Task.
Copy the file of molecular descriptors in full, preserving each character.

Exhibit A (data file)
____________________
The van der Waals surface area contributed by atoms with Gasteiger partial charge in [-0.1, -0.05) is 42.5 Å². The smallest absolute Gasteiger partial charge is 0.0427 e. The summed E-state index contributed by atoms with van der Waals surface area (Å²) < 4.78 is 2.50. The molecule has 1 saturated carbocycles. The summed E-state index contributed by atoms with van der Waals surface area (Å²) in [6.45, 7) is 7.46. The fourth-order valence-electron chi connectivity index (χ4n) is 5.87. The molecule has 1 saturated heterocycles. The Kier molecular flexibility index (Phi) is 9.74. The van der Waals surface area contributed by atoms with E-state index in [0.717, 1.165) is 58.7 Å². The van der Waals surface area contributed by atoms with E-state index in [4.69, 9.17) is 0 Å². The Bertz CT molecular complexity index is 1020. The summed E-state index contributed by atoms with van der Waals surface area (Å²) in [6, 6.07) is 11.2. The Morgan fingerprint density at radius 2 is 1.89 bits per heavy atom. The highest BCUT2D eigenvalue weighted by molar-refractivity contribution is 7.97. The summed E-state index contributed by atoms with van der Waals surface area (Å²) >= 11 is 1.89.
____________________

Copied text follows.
The van der Waals surface area contributed by atoms with Gasteiger partial charge in [-0.1, -0.05) is 42.5 Å². The smallest absolute Gasteiger partial charge is 0.0427 e. The summed E-state index contributed by atoms with van der Waals surface area (Å²) < 4.78 is 2.50. The molecule has 1 saturated carbocycles. The summed E-state index contributed by atoms with van der Waals surface area (Å²) in [6.45, 7) is 7.46. The fourth-order valence-electron chi connectivity index (χ4n) is 5.87. The molecule has 1 saturated heterocycles. The Kier molecular flexibility index (Phi) is 9.74. The van der Waals surface area contributed by atoms with E-state index in [0.717, 1.165) is 58.7 Å². The van der Waals surface area contributed by atoms with E-state index in [4.69, 9.17) is 0 Å². The Bertz CT molecular complexity index is 1020. The summed E-state index contributed by atoms with van der Waals surface area (Å²) in [6, 6.07) is 11.2. The Morgan fingerprint density at radius 2 is 1.89 bits per heavy atom. The highest BCUT2D eigenvalue weighted by molar-refractivity contribution is 7.97. The summed E-state index contributed by atoms with van der Waals surface area (Å²) >= 11 is 1.89.